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Edward T. Rose D.M.D., M.S. and Elizabeth A. Uhrich, D.M.D., M.S.


General Information

What to expect

The general term "root canal" can cause unease in many people and there is a general bad association with the term.  It is our goal, though, that the process will be as comfortable as any other dental treatment that you have had performed before.

All visits begin with a comprehensive exam including radiographs and clinical exam.  After performing this Dr. Rose or Dr. Uhrich will be able to accurately discuss with you the treatment options to repair the damage to your tooth.

Treatment is comfortably performed with local anesthetic, similar to having a filling performed by your dentist.  Treatment times vary depending on the complexity of the case and occasionally can require another visit to adequately complete the procedure.  After completion a temporary filling will be placed in the tooth and you will return to your dentist for a permanent filling and a crown.  Dr. Rose will discuss expectations of any post treatment discomfort and be sure review the follow-up care with you.

If you have any questions following treatment please contact the office.

What is an Endodontist and what do they do?

Endodontists are dentists who specialize in maintaining teeth through endodontic therapy -- procedures, involving the soft inner tissue of the teeth, called the pulp.  The word "endodontic" comes from "endo" meaning inside and "odont" meaning tooth.  Like many medical terms, it's Greek.  All dentists are trained in diagnosis and endodontic therapy, however, some teeth can be especially difficult to diagnose and treat.  That’s why you may have been referred to an endodontic specialist.

In addition to dental school, endodontists receive two or more years of advanced education in this kind of treatment. They study root canal techniques and procedures in greater depth, for diagnosis and treatment of more difficult cases. For this reason, many dentists choose to refer their patients to endodontists.

What Happens During Endodontic Treatment? or What is a Root Canal?

A local anesthetic will be given.  A sheet of latex called a "rubber dam" (there are nonlatex ones as well) will be placed around the tooth to isolate it.  This keeps the tooth clean and dry during treatment and prevents instrument and irrigants from affecting other areas of your mouth. The treatment consists of three or four basic steps, but the number of visits will depend on your particular case.  Some treatments take two visits but many are just a single visit.  Occasionally three appointments are needed.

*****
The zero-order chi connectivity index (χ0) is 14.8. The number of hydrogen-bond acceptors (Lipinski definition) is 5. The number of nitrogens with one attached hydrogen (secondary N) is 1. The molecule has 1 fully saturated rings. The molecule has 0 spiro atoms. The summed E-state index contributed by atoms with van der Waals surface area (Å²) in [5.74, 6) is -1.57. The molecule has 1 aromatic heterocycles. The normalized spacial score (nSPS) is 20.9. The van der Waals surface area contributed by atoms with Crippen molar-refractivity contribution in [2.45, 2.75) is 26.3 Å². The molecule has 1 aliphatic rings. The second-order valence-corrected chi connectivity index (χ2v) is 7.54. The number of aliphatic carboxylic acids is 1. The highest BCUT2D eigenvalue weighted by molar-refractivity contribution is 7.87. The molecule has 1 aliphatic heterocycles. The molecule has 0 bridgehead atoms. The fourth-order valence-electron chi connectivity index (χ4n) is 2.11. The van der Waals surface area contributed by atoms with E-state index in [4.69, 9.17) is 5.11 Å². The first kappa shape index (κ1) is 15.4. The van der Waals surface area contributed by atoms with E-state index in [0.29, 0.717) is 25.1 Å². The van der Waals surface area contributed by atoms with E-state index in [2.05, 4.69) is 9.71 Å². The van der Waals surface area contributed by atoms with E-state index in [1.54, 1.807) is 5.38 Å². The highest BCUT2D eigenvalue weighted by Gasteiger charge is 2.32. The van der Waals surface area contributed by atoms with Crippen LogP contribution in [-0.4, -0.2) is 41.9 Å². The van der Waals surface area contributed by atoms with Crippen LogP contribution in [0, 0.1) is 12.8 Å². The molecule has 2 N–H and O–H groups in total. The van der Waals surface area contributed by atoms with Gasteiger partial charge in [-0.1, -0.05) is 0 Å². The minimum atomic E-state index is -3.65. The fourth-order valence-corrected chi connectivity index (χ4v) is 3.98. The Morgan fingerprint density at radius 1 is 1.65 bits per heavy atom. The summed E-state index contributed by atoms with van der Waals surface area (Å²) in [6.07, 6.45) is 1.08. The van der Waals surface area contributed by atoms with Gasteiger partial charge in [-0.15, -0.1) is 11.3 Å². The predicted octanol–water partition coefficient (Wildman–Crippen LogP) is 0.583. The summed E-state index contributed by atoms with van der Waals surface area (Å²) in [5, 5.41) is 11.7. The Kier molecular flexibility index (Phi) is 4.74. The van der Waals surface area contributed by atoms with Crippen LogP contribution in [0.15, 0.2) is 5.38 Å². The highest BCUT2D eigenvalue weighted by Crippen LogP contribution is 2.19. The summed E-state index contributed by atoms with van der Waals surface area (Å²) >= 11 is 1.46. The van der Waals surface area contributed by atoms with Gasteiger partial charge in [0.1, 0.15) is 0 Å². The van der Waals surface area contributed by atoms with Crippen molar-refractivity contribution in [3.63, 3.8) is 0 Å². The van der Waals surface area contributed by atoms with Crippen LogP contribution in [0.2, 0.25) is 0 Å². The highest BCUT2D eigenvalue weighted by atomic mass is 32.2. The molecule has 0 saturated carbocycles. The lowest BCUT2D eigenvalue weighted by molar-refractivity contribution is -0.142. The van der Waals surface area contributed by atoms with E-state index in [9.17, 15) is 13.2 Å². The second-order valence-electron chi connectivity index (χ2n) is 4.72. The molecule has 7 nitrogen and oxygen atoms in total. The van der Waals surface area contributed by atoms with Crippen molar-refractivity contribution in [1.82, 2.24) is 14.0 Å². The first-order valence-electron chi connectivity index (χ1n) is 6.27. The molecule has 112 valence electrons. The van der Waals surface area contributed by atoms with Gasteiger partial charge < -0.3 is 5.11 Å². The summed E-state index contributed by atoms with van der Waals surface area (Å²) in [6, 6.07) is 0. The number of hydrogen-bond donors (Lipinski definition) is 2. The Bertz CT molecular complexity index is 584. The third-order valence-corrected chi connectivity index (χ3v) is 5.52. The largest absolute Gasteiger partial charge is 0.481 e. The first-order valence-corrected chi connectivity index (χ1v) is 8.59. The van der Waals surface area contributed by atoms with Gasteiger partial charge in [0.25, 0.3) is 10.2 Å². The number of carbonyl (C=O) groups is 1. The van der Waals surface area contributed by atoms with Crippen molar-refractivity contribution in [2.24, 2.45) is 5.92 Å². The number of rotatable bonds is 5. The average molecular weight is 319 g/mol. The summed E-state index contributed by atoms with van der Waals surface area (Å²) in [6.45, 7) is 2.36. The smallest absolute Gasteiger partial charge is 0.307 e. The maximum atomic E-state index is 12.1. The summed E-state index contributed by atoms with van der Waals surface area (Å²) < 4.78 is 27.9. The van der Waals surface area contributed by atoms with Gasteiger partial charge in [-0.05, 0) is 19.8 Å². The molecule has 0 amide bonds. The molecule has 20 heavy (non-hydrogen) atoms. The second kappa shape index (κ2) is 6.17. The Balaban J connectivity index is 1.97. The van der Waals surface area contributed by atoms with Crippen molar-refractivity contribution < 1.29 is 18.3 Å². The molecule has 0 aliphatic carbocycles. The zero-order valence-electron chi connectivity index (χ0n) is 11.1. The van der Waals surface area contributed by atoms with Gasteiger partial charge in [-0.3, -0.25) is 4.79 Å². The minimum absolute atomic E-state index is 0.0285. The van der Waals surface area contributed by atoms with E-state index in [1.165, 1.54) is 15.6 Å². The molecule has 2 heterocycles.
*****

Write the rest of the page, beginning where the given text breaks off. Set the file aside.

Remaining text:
In any case, it depends on the degree of infection/inflammation and degree of treatment difficulty.  To me, it's more important to do it the very best we can then to meet a specific time criteria. 

There are, of course, no guarantees.  Root canal or endodontic therapy has a very high degree of success, up to 90%.  We will discuss with you the chances of success before any endodontic procedure to help you make an informed decision.  If a root canal or endodontic therapy is unsuccessful or fails you still have options. Dr. Rose will review the possible causes of the failure and the treatment options available.

Diagnoses and Treats Pain

Oral pain such as toothaches or cracked / fractured teeth can often be difficult to pinpoint.  Because of the vast network of nerves in the mouth, the pain of a damaged or diseased tooth often is felt in another tooth and/or in the head, neck, or ear. An endodontist is a specialist in diagnosing and treating this type of pain. One large advantage to the surgical microscope is the ability to detect the presence and extent of fractures in a tooth. If a fracture is detected, Dr. Rose will review the treatment options with you prior to proceeding with final treatment.

Treats Traumatic Injuries

Pulp damage is sometimes caused by a blow to the mouth, and the endodontist specializes in treating these traumatic injuries. For example, a blow to a child's permanent tooth that is not fully developed can cause the root to stop growing. A procedure called apexification stimulates bone to be deposited at the end of the root which makes it possible to then save the tooth through a root canal procedure. An endodontist is specially trained in procedures for replanting teeth that have been knocked out of their sockets.

Will I need to return to your office for Additional Visits?

Once endodontic therapy is completed your tooth should be examined periodically, usually every 6 - 12 months.  This allows us to make sure the tooth has healed or is healing properly.  We will schedule recall appointments as needed.  Since an abscess may take two years to heal, our office may continue to observe the tooth for at least two years.


Occasionally a tooth that has undergone endodontic, treatment fails to heal or pain continues despite therapy. Although rare, sometimes a tooth initially responds to root canal therapy but becomes painful or diseased months or years later. When either of these situations occurs, the tooth often can be maintained with a second endodontic treatment.  We will discuss the treatment considerations which determine the prognosis of the retreatment, including the possible reasons of the initial failure and what can be done to fix the problem.